The Abandoned Station






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Gate 29…A



I knew baggage claim would be a crap wait so I slipped away from my fellow passengers who were zombie-trudging through narrow hallways beneath blaring signs for the so-called exit, and went back to the departure side of things.

I was sick of the planes and glad my trip was finally fucking done with the cramped seats and shit food and just a little turbulence, so while sticking around Gate 29 might sound like I’m feeling the opposite, the fact that it was void of any passengers or workers or a functioning sign that stated whatever flight was ultimately going to be cancelled made it an anti-airport space, a lounge for one, a wait-less waiting area.

“You look like you need a cigarette.”

It sounded like a robot voice to be honest.

I’d already buried myself in going back and forth between ten second videos of people falling of chairs while trying to dance after making themselves dizzy, so hearing any voice felt like it was coming from a loudspeaker, but I rip my eyes away from my screen and are ready to judge this person with my most disdainful face.

But they don’t react to it with any sort of shame and apology, beaming a fake smile like they were blind.

And they don’t say anything, either, just smile, so I take it upon myself to say the most bitterly sarcastic pseudo-friendly thing I could:

“Sorry, you are-”

but then they out-rude me by interrupting right quick:

“Call me Kazoo.”

“You don’t like Ishmael?” I reply with the same snark, but they were already onto the pitch.

There’s a restaurant just down the road from the airport. One of the secret hangs of the hot downtown new chef, using a basement of one of the old chain hotels that you can’t believe is still open for a night, transforming the lonely kitchen into a culinary wonderland for a select few.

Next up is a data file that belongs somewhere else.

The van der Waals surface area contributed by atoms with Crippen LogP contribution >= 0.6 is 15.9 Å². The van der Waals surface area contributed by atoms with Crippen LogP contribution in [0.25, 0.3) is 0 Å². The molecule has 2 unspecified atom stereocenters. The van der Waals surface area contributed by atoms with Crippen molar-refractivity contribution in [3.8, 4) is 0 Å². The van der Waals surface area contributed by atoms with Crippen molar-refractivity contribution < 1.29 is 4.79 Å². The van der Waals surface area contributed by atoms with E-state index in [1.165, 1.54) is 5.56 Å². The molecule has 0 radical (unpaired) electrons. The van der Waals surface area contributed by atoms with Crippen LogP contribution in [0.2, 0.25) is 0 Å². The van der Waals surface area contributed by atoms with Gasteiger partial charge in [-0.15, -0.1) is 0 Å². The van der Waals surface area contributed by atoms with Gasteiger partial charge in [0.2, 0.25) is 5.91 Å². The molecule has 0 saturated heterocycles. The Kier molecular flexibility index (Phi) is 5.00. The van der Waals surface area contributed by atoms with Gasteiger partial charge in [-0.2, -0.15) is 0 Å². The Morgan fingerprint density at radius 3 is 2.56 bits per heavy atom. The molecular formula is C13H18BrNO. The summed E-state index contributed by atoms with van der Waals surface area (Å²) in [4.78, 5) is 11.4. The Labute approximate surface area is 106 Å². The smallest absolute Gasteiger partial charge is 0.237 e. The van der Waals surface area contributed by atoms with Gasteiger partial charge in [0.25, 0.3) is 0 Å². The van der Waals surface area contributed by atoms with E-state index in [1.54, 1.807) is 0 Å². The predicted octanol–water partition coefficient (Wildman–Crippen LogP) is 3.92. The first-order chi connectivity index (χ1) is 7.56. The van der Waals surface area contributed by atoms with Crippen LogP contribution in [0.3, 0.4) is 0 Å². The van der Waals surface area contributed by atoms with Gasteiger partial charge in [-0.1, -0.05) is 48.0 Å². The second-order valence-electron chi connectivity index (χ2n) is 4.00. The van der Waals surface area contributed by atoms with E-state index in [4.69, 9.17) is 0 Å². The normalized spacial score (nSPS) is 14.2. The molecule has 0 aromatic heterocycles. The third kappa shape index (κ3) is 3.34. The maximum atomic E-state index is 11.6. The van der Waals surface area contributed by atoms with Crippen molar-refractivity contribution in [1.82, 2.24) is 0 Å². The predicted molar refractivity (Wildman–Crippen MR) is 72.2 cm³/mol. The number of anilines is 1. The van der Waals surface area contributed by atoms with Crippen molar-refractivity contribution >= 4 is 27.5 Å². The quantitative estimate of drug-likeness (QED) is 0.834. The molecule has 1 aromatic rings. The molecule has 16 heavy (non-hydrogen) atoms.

And would I like to go?

To put it right out there, I like food. I eat it daily. And I’ve had to listen to friends and co-workers gush about their own gastropedic paradises, but I had yet to have such an event such as this fall into my lap.

But my natural suspicion of random strangers inviting me to unheard of places was strong.

“What are you doing here?”

“I work here.”

I looked him up and down and he didn’t.

“What do you do?”


“Airport marketing?”

“For their socials. Everything needs an online presence.”

Got me there, I know that branding shit too, too well. But still there’s the obvious question we ask ourselves every day:

“Why invite me?”

“Because…”, Kazoo says with an imperial smile and looking around as if someone was nearby (no one was) before focusing his eyes on the number at the nearby desk, “The restaurant is called ‘Gate 29’.”

“Oh fuck off it is.”

“No really. That’s why. It’s destiny. You should come. Really.”

The charm is oozing. I can resist marketing, but apparently not marketers who target individually.

There’s just the simple matter of travel practicalities.

“I have to wait for baggage.”

“Come back for it. You think it’ll be ready to go in three hours?”

“Well maybe-”

“Even if it is, it’ll just wait there or be put aside.”

“Someone’ll take it.”

“You can’t think like that. And if you’re gonna think like that, then your suitcase got lost and is at some other airport, getting stolen by someone else.”

God, that sounds so right and god, I’m so damn gullible and satan, my stomach needs attention.

So now I’m walking through the departures terminal with them, as if their marketing job was some sort of armour against any sort of customs or security officer.